Saturday, 31 May 2008

How to read a lot of books in a short time

This extracted from Matt's Idea Blog, at

How can one read efficiently, capture relevant ideas in a usable way, and keep the process sustainable and enjoyable? The rest of my post summarizes the best solutions I've found, but the most useful technique comes from Jason Womack, and synthesizes nicely the most common ideas. In a nutshell, he says he reads the book four times:

  1. Table of contents, glossary, index.
  2. Anything in bold, titles, and subtitles.
  3. First line of every paragraph.
  4. Entire book

Here's the twist: Steps 1-3 should only take about 10 minutes. To capture relevant information he uses a note-taking scheme involving putting dots in margins, and cross-referencing them in an index in the book's front. When done, he transfers them to a text file.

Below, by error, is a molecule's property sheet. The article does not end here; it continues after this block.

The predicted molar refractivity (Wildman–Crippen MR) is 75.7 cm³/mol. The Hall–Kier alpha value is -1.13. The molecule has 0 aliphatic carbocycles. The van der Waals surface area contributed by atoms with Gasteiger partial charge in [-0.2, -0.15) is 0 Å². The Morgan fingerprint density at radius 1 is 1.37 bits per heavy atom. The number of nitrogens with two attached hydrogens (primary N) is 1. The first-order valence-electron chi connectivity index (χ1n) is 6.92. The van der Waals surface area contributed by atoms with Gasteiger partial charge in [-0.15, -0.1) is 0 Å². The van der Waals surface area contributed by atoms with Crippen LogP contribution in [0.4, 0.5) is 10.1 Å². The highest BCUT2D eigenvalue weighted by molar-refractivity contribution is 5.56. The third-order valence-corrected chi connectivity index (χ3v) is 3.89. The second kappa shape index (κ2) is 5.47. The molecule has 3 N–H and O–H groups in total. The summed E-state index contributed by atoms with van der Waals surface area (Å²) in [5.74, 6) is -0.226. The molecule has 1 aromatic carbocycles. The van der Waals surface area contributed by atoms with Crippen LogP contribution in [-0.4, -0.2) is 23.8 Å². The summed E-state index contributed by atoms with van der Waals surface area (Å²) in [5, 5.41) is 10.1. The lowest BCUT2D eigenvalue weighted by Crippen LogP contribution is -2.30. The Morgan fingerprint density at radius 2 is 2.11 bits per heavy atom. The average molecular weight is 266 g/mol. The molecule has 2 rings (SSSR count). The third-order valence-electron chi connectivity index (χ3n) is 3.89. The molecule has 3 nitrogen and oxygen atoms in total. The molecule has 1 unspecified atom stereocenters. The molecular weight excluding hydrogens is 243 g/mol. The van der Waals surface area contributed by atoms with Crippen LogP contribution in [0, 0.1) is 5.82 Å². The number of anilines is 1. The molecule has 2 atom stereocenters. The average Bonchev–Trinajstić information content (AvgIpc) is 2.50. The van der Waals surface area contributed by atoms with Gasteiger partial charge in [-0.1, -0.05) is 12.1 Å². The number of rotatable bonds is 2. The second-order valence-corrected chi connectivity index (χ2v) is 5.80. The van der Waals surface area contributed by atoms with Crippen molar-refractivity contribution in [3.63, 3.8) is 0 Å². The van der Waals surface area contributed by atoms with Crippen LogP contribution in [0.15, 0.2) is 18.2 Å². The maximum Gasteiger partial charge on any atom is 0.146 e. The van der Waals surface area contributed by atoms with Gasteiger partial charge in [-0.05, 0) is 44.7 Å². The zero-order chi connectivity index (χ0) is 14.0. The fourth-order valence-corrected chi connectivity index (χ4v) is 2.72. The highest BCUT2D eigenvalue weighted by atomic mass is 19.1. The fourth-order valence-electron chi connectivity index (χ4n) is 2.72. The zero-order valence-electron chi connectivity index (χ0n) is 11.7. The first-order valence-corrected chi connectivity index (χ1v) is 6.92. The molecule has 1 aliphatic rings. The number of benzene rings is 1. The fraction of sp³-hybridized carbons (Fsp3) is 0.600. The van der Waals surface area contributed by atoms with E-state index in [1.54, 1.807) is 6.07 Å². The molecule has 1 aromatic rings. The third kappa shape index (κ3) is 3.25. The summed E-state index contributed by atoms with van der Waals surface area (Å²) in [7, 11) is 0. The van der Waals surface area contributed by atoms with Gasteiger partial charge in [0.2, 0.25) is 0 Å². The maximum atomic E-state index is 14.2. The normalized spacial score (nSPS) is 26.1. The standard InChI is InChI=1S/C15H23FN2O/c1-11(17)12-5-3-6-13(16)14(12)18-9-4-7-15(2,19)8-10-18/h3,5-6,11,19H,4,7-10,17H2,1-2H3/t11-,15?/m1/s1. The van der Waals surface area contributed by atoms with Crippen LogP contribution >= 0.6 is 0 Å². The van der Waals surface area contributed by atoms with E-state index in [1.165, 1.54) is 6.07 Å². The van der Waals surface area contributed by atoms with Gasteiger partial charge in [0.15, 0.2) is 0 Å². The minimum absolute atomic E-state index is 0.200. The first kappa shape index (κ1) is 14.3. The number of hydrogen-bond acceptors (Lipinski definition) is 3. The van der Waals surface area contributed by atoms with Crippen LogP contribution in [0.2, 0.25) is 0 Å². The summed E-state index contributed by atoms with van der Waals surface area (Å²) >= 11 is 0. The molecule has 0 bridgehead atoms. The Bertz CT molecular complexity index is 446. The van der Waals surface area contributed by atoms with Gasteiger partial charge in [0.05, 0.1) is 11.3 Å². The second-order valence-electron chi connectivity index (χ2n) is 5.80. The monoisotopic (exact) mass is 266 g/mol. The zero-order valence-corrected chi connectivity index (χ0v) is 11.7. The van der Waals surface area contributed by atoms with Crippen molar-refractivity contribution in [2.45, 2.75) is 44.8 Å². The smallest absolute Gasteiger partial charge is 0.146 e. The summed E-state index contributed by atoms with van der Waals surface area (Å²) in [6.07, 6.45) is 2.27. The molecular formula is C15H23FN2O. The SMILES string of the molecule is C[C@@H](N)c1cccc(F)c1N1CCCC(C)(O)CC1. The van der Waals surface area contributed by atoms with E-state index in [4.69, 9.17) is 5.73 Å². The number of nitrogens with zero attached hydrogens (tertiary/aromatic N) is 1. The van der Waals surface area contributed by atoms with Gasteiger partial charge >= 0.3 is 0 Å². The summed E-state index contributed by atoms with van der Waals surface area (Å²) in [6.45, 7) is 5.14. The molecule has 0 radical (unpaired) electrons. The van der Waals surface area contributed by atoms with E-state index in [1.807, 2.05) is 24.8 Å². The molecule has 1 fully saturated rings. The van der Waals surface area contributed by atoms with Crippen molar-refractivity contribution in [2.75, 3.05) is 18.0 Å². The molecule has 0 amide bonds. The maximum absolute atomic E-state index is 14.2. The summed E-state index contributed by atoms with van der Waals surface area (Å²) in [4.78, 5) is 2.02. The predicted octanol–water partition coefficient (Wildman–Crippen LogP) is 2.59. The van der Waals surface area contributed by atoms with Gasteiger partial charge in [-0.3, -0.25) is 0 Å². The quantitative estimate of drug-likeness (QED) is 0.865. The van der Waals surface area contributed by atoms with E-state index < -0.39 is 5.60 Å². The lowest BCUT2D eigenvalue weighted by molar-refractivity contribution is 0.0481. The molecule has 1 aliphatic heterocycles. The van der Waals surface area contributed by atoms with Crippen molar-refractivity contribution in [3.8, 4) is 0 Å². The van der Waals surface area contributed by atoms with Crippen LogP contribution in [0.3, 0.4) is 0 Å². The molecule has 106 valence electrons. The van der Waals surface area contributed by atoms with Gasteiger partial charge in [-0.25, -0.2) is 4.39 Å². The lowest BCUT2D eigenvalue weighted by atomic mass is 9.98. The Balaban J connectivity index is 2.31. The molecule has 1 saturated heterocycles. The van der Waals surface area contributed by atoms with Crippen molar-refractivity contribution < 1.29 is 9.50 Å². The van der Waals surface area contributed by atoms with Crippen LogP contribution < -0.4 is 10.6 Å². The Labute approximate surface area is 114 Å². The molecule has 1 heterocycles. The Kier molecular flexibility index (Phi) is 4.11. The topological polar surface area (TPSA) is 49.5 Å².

After adopting his system with a slight variation (I dictate my notes into an inexpensive cassette tape recorder, then transcribe them into my system), I've found it works great. I can very quickly scan a book, decide if it's worth reading in depth (steps 3 and 4), and which sections are likely to be most relevant to my goals.

1 comment:

JasonWomack said...


I've used this technique on DOZENS of books this year alone! One trip to the bookstore, a couple of hours and a notebook...and I walk out with some more thing to talk about at work the next day!